DRMacIver's Notebook

Can a machine design?

Can a machine design?

Can a machine design? by Nigel Cross is an interesting paper about architecture (the real kind!) and its relation to automation. I found it via Adam Marshall Smith's PhD thesis Mechanizing exploratory game design (truthfully via this tweet about it from Max Kreminski), which is an excellent thesis on mechanically assisted creativity (I must admit I skimmed the technical content as less relevant to me - I care about the meta more than I care about game design qua game design).

Most relevant quote for me:

Despite this apparently easy pace of interaction, all of the designers reported that they found the experiments hard work and stressful. They reported that the main benefit of using the "computer" was increased work speed, principally by reducing uncertainty (i.e., they relatively quickly received answers to queries, which they accepted as reliable information). I also tried a few variations from my standard experiments. The most interesting was to reverse the normal set of expectations of the functions of the designer and the "computer." The "computer" was given the job of having to produce a design to the satisfaction of the observing designer. It immediately was apparent that, in this situation, there was no stress on the designer—in fact, it became quite fun—and it was the "computer" that found the experience to be hard work.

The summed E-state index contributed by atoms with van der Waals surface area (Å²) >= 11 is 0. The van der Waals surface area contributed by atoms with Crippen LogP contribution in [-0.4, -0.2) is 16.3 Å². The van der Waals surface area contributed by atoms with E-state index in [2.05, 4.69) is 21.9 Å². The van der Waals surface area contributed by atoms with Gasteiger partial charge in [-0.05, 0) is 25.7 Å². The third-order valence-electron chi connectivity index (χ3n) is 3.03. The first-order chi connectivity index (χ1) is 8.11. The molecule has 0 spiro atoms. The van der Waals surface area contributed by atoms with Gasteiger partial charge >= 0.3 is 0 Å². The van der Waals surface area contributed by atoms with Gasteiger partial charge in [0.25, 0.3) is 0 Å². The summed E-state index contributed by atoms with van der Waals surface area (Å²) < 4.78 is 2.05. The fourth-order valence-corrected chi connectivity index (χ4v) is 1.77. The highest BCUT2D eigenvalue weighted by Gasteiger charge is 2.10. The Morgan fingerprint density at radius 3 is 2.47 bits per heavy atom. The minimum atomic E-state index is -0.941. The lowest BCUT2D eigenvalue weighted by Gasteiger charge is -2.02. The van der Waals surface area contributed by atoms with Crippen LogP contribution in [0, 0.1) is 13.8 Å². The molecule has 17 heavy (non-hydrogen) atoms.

i.e. it's much more fun to tweak a computer's output than it is to be critiqued by one. An important observation for people in correctness research I think!